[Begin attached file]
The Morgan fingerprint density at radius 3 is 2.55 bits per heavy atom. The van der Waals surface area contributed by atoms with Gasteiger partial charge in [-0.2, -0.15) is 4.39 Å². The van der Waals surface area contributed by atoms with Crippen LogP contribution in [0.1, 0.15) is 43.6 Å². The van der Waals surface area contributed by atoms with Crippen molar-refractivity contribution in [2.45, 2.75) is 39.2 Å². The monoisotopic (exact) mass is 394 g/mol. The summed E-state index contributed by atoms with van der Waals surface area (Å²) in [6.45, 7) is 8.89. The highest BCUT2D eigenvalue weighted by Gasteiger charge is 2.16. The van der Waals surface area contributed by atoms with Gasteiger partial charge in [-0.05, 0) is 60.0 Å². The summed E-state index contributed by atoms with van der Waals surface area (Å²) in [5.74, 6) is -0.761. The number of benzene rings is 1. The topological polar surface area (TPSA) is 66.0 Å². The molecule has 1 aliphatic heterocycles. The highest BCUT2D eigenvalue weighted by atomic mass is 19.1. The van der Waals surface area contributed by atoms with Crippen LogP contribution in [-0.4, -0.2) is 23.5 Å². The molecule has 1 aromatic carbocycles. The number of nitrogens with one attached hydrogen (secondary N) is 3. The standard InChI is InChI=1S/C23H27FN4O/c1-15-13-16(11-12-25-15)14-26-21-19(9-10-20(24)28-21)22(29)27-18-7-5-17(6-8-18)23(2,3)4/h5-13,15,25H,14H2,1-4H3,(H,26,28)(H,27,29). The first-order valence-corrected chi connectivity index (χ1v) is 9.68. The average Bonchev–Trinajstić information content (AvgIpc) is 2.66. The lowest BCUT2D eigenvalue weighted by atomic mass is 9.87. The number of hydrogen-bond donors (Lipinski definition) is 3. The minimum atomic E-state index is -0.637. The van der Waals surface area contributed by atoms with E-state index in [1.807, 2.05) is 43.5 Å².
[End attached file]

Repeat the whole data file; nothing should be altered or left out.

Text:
The Morgan fingerprint density at radius 3 is 2.55 bits per heavy atom. The van der Waals surface area contributed by atoms with Gasteiger partial charge in [-0.2, -0.15) is 4.39 Å². The van der Waals surface area contributed by atoms with Crippen LogP contribution in [0.1, 0.15) is 43.6 Å². The van der Waals surface area contributed by atoms with Crippen molar-refractivity contribution in [2.45, 2.75) is 39.2 Å². The monoisotopic (exact) mass is 394 g/mol. The summed E-state index contributed by atoms with van der Waals surface area (Å²) in [6.45, 7) is 8.89. The highest BCUT2D eigenvalue weighted by Gasteiger charge is 2.16. The van der Waals surface area contributed by atoms with Gasteiger partial charge in [-0.05, 0) is 60.0 Å². The summed E-state index contributed by atoms with van der Waals surface area (Å²) in [5.74, 6) is -0.761. The number of benzene rings is 1. The topological polar surface area (TPSA) is 66.0 Å². The molecule has 1 aliphatic heterocycles. The highest BCUT2D eigenvalue weighted by atomic mass is 19.1. The van der Waals surface area contributed by atoms with Crippen LogP contribution in [-0.4, -0.2) is 23.5 Å². The molecule has 1 aromatic carbocycles. The number of nitrogens with one attached hydrogen (secondary N) is 3. The standard InChI is InChI=1S/C23H27FN4O/c1-15-13-16(11-12-25-15)14-26-21-19(9-10-20(24)28-21)22(29)27-18-7-5-17(6-8-18)23(2,3)4/h5-13,15,25H,14H2,1-4H3,(H,26,28)(H,27,29). The first-order valence-corrected chi connectivity index (χ1v) is 9.68. The average Bonchev–Trinajstić information content (AvgIpc) is 2.66. The lowest BCUT2D eigenvalue weighted by atomic mass is 9.87. The number of hydrogen-bond donors (Lipinski definition) is 3. The minimum atomic E-state index is -0.637. The van der Waals surface area contributed by atoms with E-state index in [1.807, 2.05) is 43.5 Å².